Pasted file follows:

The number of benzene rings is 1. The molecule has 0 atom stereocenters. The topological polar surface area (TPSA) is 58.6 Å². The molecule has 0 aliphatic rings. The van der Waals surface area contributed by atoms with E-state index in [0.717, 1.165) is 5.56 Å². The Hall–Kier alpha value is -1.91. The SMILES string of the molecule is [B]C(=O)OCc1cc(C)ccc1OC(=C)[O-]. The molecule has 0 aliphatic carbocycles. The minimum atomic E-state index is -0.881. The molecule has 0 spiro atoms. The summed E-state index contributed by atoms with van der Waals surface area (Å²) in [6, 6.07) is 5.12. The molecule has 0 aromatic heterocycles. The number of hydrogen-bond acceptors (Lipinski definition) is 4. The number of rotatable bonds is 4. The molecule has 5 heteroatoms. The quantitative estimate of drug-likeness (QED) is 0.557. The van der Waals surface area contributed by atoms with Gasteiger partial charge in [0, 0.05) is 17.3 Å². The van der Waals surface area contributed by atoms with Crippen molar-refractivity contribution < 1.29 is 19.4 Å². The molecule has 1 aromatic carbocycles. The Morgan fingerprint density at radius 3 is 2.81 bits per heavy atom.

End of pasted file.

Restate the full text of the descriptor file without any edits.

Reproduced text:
The number of benzene rings is 1. The molecule has 0 atom stereocenters. The topological polar surface area (TPSA) is 58.6 Å². The molecule has 0 aliphatic rings. The van der Waals surface area contributed by atoms with E-state index in [0.717, 1.165) is 5.56 Å². The Hall–Kier alpha value is -1.91. The SMILES string of the molecule is [B]C(=O)OCc1cc(C)ccc1OC(=C)[O-]. The molecule has 0 aliphatic carbocycles. The minimum atomic E-state index is -0.881. The molecule has 0 spiro atoms. The summed E-state index contributed by atoms with van der Waals surface area (Å²) in [6, 6.07) is 5.12. The molecule has 0 aromatic heterocycles. The number of hydrogen-bond acceptors (Lipinski definition) is 4. The number of rotatable bonds is 4. The molecule has 5 heteroatoms. The quantitative estimate of drug-likeness (QED) is 0.557. The van der Waals surface area contributed by atoms with Gasteiger partial charge in [0, 0.05) is 17.3 Å². The van der Waals surface area contributed by atoms with Crippen molar-refractivity contribution < 1.29 is 19.4 Å². The molecule has 1 aromatic carbocycles. The Morgan fingerprint density at radius 3 is 2.81 bits per heavy atom.